For a yoga teacher with a passion for permaculture, building an off grid tiny house from recycled materials became the perfect way to connect with her family and community.
Thirty-one-year-old Jess Hay grew up near Townsville, Queensland, with a large vegetable patch, free-range chickens and plenty of homegrown tropical fruits. But it wasn’t until she spent time living abroad at the end of high school that she became interested in permaculture.
“I was living in the south of France 12 years ago with a retired couple who had created a permaculture food forest,” explains Jess. “There were 10 or so houses that specialised in growing different foods and they all bartered with each other to sustain themselves. It was very inspiring.”
Eight years later, when her parents moved back to her father’s hometown on Magnetic Island, Jess began to see how she too could live a permaculture-inspired lifestyle. She just had to think small to get big results.
The design of Jess’ tiny home
After years spent daydreaming about living a simpler lifestyle in an off grid tiny house, Jess decided to talk to her parents about the possibility of putting a small vintage caravan on their Magnetic Island property. But her dad Morrie, who had built their home on the island, had other ideas.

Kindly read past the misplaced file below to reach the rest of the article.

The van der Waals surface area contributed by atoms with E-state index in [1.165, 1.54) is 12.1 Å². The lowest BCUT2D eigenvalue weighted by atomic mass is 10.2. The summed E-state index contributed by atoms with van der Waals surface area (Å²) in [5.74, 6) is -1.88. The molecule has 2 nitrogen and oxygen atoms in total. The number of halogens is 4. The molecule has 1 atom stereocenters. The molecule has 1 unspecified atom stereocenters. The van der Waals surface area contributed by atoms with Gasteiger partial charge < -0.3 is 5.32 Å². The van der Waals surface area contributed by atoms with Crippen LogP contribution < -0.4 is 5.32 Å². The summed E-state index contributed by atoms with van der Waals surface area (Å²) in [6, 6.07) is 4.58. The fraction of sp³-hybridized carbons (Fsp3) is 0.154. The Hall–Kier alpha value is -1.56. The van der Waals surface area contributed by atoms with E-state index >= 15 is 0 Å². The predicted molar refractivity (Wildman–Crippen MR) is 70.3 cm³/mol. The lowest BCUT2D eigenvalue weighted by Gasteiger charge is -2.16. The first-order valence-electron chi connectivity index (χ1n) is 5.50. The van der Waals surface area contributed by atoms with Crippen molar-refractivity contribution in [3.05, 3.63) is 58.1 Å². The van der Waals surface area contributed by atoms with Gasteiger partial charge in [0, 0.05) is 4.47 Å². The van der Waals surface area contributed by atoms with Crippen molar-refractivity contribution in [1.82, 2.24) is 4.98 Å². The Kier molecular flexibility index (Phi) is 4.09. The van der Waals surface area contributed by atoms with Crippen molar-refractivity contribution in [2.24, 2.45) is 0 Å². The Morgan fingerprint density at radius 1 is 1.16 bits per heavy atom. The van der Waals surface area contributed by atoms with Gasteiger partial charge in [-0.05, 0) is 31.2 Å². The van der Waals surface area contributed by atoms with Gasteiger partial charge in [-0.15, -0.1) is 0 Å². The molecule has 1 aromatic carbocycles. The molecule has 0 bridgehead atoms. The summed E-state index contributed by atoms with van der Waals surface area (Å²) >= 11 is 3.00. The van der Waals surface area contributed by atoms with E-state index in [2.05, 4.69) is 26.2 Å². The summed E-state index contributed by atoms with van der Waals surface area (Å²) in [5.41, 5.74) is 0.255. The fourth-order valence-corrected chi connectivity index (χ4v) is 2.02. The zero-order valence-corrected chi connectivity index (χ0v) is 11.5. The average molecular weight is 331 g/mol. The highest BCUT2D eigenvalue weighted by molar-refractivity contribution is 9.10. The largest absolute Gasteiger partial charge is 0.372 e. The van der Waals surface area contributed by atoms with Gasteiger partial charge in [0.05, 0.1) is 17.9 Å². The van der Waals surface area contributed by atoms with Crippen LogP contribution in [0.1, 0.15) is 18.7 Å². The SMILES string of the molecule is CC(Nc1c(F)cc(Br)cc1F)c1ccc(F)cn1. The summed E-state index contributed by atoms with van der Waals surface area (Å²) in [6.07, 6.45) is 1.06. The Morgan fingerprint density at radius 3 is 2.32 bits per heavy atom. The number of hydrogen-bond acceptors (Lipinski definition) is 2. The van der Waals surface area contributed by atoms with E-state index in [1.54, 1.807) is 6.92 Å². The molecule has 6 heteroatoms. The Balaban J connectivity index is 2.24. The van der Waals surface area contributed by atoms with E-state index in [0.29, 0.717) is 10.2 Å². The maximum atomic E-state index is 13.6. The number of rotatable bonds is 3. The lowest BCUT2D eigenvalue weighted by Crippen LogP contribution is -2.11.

“The plans quickly evolved from having a small caravan to building a tiny home,” Jess says. “We sketched out the entire plan over a couple of hours. He made suggestions based on his building experience, and I changed them to suit my permaculture knowledge and goals.”
Jess’ final design features a vintage 16-foot caravan as her bedroom, parked alongside a raised deck and living room/kitchen. Because the built structure is so small, there was no need to apply for council permission. The positioning of the home and its features were dictated by Jess’ garden design and the resources she hoped to utilise, like rainwater, sunlight and shade.
What materials were used in the build?
Building a home with new materials is expensive and resource-intensive, and when building on an island, the cost increases dramatically. Jess’ dad bought over secondhand resources on the island’s car ferry one ute-load at a time to keep his own house affordable and sustainable.
For her tiny home, Jess decided to seek out materials that already existed on the island first. The hard-rubbish collection of kerbside waste proved fruitful.
Want to know more about this tiny home?
In Issue #22 of Pip Magazine, we explore Jess’ tiny house in detail, including:
- The home’s unique rainwater capture set up, and greywater and irrigation systems.
- The sustainable materials Jess used to build her tiny home, including what was used for insulation.
- The home’s solar set up and heat management.
- Plus, the unexcepted upsides of living in a tiny home, including developing a wonderful connection with the community, and allowing Jess the time to cultivate her hobbies like pottery, hiking and gardening.
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